What it’s about: (from Goodreads) When words are not enough…
Amy can’t believe she’s let herself be bullied into a write off with the odious Dave. Now she needs to produce twenty pages of a story by next Friday – the content is to be of a very particular nature!
Fortunately Amy has an advantage: she’s a secret – and voracious – reader of erotica and she knows just what turns her on! But when it comes to putting her own words down on paper embarrassment and nerves have left her with a severe case of writers block…
Enter her good friend Phil. While she’s always thought him too sexy to be true her crippling shyness has held her back. But with Phil as her willing muse, Amy’s reality is suddenly more erotic than any fantasy…
What worked for me (and what didn’t): One look at the title will give readers a fair idea of what they’re in for with Dirty Talk. Jane O’Reilly gives good sex like whoa. What makes the story even better though is that she also delivers on characterisation and romance. This novella is just over 60 pages long and that’s not a very high page count to do all that. In fact, I was just marvelling over this very thing, and how completely I’d bought into the HEA, when the story took a slight downturn when an unexpected revelation is made. But more about that later.
Amy has been friends with Jules and Phil since college. She tolerates Jules’ boyfriend, the odious Dave, for the sake of her friend. But Jules is different when she’s with Dave and Amy doesn’t like the different Jules all that much. My sense was that Amy didn’t have that many friends that she was all that keen to throw one away but Dave smirks and belittles Amy every chance he gets and she doesn’t enjoy Friday nights at the pub as much anymore. When Dave challenges Amy to an “erotic write-off” Amy, pushed to her limit, bites and she suddenly finds herself having agreed to write 20 pages of erotica before the following Friday’s pub meet up.
Amy has had a crush on Phil since forever but she’s always regarded herself as not his type and she values his friendship so much she doesn’t want to risk losing it to make a move. Also, she’s shy. Making moves is really not her thing. She doesn’t seriously believe Phil could actually like her like her and so she maintains the status quo. In fact, thinking about it now, that is probably part of why she’s stuck with Jules so long. Jules makes no effort to curb odious Dave’s meanness but at base, I think Amy wonders if she’s worth it. Perhaps it was because that kind of character resonates with me but I also think the characterisation was deft and spare – in any event, I was inside the story very quickly and very much on Amy’s side. Which, as a hero-centric reader, says something I think.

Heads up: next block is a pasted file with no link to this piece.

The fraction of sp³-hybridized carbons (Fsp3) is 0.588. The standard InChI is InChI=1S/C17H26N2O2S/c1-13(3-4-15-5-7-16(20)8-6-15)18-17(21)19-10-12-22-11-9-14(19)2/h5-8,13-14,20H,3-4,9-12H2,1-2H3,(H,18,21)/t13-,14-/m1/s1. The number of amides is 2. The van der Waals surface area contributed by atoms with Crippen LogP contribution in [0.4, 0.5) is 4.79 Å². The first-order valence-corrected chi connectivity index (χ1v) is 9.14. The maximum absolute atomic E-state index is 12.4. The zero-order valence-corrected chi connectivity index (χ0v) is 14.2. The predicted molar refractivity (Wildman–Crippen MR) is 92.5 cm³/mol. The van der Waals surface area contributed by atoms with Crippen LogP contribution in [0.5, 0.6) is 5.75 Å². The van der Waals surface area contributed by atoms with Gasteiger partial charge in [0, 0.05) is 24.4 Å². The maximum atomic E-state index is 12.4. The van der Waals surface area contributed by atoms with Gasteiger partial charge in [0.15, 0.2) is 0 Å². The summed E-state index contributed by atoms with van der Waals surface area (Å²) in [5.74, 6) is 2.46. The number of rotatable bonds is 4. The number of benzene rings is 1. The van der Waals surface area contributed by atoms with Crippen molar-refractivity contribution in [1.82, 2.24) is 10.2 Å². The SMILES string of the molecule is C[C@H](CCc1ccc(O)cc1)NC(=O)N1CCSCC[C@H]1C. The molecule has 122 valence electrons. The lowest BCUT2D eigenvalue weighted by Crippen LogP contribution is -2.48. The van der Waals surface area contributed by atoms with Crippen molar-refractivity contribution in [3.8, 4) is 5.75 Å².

Amy finds it incredibly difficult to write anything remotely sexy. I laughed at her description of her writerly agonies.
At the bookshop, I keep a notepad on my desk, and scribble in it every chance I get. Every time someone comes in, I jump about three feet in the air and flip the notepad over. The last thing I want is for someone to ask me why I wrote ‘his cock was big and long’ and scribbled it out. Several times. By half four, I’ve written another three sentences. I’ve also drawn 78 cartoon penises.
By Sunday, I’m in trouble. I’ve written precisely three paragraphs, and they’re mostly the heroine waxing lyrical about the hero’s tie.
Phil doesn’t seem to like odious Dave much either and when he offers to help Amy write her 20 pages, one thing leads to another and Amy learns about the side of Phil she’s only ever fantasised about before. The sex is super hot and super dirty. There is a raw realism to it which is visceral at times.
‘Come here, pretty girl,’ he says, urging me further forwards.
‘Here,’ he says, gesturing to his mouth.
‘You can’t be serious.’
‘I’m completely serious. Sit on my face.’
‘I know. Do it.’
Part of me wants to. All of me wants to.
So I do.
It seems to me that all Phil was really waiting for was (pardon the pun) an opening. Once he gets a hint that Amy is interested, he’s all in. Because they’ve been friends for so long, they do know each other very well and because of that, the short timeframe the book in which the book takes place was no barrier for me.
What else? Dirty Talk was seriously heading in to A territory and I had all the feels when something happens which causes problems for Amy’s and Phil’s HEA. I don’t want to say what it is because it is spoilery. Perhaps because I liked Amy so very much however, I found myself very disappointed in Phil. I wasn’t quite ready to forgive him even when Amy did. I wasn’t convinced there was enough grovel and I had questions about the [redacted] which weren’t answered in the story. I wanted all the dirty (but not in the good way) details so I could work out where on the spectrum Phil actually stood. I was also a little ticked that Amy was the one who went and sorted it out. On the one hand, yay for empowered women who go and take what they need. But on the other; not enough grovel.
My sense was that Amy had been the supplicant in many of her relationships (including her friendship with Jules) and this last little bit made me feel a little like she was being placed in that role again. In some respects, the author did her job too well in the early part of the book because I was quite fierce about Amy and thought she deserved better.
I’m sure Phil could have earned his way back into my good graces given enough time but there wasn’t quite enough in the book for me to feel justice was done. I did believe in the HEA and I did think Phil and Amy were great together and all their (to be gained new) friends will be jealous of their awesome sex life (which said friends will intuit because of all the pheromones which follow the happy couple around), but I felt the emotional justice at the end was a little underdone.